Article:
Attention Cord-Cutters: YouTube TV is Coming Soon
YouTube has announced plans to get in on the live TV game at some point this year. But will it give competitors like Sling TV, DirecTV, or PlayStation Vue a real run for their money? The jury is still out.
What is YouTube TV?
YouTube TV, which is slated to launch soon (we're waiting on the details), will offer live TV streaming from more than 40 networks for just $35 a month — and that's with no contract; you can cancel whenever you want. Major networks like NBC, CBS, ABC and Fox, along with regional sports networks, E!, Bravo, USA, FX, Disney Junior and more will be included. YouTube says the service is ideal for "those who want to watch what they want, when they want, how they want, without commitments."
But there are some drawbacks. Membership comes with six accounts for a competitive price, but the only way to watch it directly on your TV is if you have Chromecast. (YouTube is owned by Google.) That means folks with Roku, Apple TV or Fire TV are on their own. YouTube TV will, however, stream on mobile devices, tablets and computers.
This, for me, is a deal breaker. I'd consider cutting the cord entirely and giving YouTube TV a shot if I could stream live TV on my television, but that means I'd have to ditch my Apple TV and buy a Chromecast. There are also a few other pitfalls worth mentioning.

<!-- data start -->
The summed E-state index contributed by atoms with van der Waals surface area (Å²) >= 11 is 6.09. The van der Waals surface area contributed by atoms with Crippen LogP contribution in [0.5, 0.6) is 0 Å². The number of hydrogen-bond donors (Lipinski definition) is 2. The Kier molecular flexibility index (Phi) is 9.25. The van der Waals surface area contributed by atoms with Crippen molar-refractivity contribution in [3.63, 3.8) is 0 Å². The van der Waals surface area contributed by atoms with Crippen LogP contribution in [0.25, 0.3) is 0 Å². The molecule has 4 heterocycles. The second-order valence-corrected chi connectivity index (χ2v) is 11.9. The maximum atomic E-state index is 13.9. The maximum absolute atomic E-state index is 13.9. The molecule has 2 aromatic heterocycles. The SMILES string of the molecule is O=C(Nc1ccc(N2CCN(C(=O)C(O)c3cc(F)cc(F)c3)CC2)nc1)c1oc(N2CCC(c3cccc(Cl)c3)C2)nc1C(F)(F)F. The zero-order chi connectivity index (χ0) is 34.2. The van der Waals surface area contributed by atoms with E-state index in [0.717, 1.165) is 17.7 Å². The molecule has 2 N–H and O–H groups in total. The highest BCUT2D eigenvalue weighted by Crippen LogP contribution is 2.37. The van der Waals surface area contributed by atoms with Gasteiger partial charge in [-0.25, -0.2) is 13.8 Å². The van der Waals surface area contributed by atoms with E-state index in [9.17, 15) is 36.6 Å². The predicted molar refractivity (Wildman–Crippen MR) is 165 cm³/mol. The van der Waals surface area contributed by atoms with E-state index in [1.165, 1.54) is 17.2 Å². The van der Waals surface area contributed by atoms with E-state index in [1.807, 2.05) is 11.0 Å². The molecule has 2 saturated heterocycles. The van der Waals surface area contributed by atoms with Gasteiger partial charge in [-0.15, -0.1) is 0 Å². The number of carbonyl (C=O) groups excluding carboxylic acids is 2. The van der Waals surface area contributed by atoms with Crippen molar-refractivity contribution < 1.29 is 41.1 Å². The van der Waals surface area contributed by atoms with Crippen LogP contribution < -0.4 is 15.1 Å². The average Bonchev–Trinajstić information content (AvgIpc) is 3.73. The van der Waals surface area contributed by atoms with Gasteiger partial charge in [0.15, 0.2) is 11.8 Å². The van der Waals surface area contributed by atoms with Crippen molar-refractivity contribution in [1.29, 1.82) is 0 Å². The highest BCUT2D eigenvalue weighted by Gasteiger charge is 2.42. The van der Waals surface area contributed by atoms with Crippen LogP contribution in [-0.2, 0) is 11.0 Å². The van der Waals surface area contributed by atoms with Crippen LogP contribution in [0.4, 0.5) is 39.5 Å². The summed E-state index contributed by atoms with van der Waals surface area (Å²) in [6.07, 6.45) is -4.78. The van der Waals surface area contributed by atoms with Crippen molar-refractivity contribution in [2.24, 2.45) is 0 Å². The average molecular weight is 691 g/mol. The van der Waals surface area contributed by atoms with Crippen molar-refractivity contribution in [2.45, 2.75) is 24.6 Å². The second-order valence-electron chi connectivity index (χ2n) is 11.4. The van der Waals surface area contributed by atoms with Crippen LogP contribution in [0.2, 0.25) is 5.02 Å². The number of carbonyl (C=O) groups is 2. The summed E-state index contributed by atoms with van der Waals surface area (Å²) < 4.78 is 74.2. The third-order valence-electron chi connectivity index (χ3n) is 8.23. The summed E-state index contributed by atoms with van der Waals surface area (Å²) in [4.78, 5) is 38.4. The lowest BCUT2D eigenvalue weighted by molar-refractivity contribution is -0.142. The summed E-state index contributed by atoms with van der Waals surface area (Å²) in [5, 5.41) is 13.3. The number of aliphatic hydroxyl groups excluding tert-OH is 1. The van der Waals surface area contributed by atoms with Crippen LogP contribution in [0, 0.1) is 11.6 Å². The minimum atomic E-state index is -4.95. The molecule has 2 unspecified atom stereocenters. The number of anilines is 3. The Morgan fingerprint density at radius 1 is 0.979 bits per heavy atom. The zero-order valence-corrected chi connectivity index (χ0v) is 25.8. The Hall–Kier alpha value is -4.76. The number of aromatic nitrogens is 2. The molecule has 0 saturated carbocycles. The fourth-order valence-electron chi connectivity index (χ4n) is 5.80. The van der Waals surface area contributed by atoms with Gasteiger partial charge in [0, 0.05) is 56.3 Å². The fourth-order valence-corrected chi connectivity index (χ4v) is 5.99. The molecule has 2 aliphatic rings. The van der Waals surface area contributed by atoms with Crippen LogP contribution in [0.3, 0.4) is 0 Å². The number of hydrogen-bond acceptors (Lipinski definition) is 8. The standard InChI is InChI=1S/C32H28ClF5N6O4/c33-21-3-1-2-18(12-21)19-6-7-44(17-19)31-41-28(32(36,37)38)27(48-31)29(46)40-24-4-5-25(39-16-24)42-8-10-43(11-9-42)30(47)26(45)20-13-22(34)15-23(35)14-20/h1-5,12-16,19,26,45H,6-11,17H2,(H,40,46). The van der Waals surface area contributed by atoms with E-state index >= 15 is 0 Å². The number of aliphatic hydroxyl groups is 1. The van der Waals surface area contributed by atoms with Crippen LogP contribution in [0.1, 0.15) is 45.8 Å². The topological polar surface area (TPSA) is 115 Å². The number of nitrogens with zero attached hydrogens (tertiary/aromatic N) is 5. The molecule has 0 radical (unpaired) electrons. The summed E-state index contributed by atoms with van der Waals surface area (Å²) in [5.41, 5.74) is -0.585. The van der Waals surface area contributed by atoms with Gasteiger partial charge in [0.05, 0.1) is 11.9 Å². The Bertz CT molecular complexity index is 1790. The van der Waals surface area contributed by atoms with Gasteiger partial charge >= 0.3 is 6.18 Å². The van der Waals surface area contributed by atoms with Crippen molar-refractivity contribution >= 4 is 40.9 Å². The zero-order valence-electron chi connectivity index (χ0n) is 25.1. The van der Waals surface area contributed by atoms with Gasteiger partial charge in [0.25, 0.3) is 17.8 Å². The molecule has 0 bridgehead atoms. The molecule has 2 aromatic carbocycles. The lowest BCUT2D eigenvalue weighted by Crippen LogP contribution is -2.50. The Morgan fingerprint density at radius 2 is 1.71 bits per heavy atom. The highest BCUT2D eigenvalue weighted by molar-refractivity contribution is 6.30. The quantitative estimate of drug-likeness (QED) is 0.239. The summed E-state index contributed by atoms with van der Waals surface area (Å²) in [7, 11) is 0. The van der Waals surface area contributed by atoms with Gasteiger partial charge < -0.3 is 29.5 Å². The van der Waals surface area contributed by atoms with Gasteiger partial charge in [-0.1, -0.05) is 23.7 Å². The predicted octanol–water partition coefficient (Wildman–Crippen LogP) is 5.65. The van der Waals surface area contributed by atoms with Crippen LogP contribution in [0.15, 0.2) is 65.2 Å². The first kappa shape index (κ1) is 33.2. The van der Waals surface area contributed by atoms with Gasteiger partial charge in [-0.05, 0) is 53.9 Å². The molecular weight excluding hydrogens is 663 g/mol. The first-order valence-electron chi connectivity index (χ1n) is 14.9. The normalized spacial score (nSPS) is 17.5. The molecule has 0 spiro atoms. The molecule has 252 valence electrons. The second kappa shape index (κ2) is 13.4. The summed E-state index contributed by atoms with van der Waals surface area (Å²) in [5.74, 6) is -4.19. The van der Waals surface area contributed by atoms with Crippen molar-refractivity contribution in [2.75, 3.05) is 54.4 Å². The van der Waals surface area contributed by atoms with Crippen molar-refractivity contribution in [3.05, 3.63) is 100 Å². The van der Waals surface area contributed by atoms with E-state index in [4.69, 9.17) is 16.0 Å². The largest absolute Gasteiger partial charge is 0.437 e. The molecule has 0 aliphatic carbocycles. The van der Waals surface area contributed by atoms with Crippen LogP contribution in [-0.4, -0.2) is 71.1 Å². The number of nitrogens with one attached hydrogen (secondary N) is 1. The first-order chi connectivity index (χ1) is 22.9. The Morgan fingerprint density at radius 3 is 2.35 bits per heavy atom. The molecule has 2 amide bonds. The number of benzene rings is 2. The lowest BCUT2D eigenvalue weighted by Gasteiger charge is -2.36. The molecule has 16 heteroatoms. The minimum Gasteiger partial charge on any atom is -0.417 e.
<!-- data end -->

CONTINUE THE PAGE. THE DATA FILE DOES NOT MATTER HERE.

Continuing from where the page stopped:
YouTube TV's Channel Listing and Cloud-based DVR
YouTube TV's programming leaves a bit to be desired. As USA Today reports, all Time Warner and Viacom channels are out. That means no Comedy Central, MTV, VH1, Nickelodeon, CNN, TNT or TBS. Food Network and HGTV are also off the table. Wired adds that football fans might also be limited; the NFL-Verizon deal makes it impossible to stream games on your mobile device.
That said, if the networks you care about are included and you already have Chromecast capability, YouTube TV could be a really cost-effective way for cord cutters to enjoy live TV. There's one other big benefit here — YouTube TV offers up unlimited cloud-based DVR. You can record live TV to your heart's content without ever running out of storage and the platform will store each recording for nine months. This gives YouTube TV a real leg up over its competitors, though Sling TV and DirecTV Now are both rumored to be upping their DVR offerings this year.
Is YouTube TV Worth It?
Our initial reaction is that it might be a great service for the pocket of viewers who don't need every single network on their plan and are cool with Chromecast. But cord-cutters who prefer a more comprehensive live TV package may want to look a little closer at competitors like Sling TV and DirecTV Now. (You can actually snag a free Apple TV if you sign up for DirecTV Now and prepay for three months, or get a free Fire Stick with one month of prepay.) In the meantime, here's our take on the best streaming video services.
Do you plan on giving YouTube TV a whirl? Or will you hold out for Hulu, which insiders say is also planning a live TV launch of its own?
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